If spirituality is about felt connections, I think that a humanist spirituality can focus itself on the humanity that resides in each human being. Through acts of attention we can peer beyond the veil of the manifest persona of the individual to more greatly appreciate the humanity that lies within. We can attune ourselves through greater caring to acts of compassion and of justice. We can have festivals and celebrations that strengthen the human bond, and deepen appreciation for our shared lives with others and the common humanity in both its difference and sameness which joins us together.
In conclusion, it seems apparent to me that spiritual experience of whatever type can be desirable in two ways. It can be desirable in and of itself as expansive of our spiritual and emotional, even intellectual, potentials. It is an aspect of the human experience as appreciation of good music or art is an aspect of the human experience. It pushes us to the farther reaches of the human experience. But spiritual experience, however defined, can be measured by the conviction it brings in the aftertime, so to speak. In other words, by having an intensive experience, defined as spiritual, it can strengthen the values and convictions that we already have, so that a heightened communion with a beautiful sunset, let’s say, can strengthen our conviction about the need to preserve the natural world, and so forth.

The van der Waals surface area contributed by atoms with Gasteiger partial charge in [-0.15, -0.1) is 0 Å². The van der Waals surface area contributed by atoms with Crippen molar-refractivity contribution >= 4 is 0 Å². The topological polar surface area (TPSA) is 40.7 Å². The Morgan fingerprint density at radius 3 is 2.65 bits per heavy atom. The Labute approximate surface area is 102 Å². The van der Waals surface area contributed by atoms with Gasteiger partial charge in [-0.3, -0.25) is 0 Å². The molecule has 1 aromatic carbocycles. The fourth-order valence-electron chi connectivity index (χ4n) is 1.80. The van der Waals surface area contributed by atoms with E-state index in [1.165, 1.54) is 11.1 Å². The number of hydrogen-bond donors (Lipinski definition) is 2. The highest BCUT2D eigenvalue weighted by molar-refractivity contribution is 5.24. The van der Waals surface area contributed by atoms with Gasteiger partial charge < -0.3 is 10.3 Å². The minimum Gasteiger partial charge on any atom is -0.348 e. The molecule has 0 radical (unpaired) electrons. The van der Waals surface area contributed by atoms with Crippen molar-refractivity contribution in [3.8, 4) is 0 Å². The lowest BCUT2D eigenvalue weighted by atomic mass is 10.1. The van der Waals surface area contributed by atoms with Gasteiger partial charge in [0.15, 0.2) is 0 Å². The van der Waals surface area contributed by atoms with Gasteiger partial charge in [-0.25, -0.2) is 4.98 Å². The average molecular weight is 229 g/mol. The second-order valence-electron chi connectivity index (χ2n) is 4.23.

But in the very final analysis, I harbor a preference in my understanding of the value of spiritual experience. The world is replete with religions and spiritual quests of seemingly infinite variety. Man seems to be a religion-making machine. Most of these endeavors come replete with profusions of myths, rituals, rules and prescribed modes of conduct, from what you eat to how you dress, to when you wash, and to how you are to raise your children. But in my view, humanist that I am, religion and spirituality count for little unless, in the final analysis, they conduce toward the ethical. In other words, the purpose and end of the spiritual experience – the spiritual quest – in my humble opinion, should make of us better people.
Dr. Joseph Chuman 2 October 2005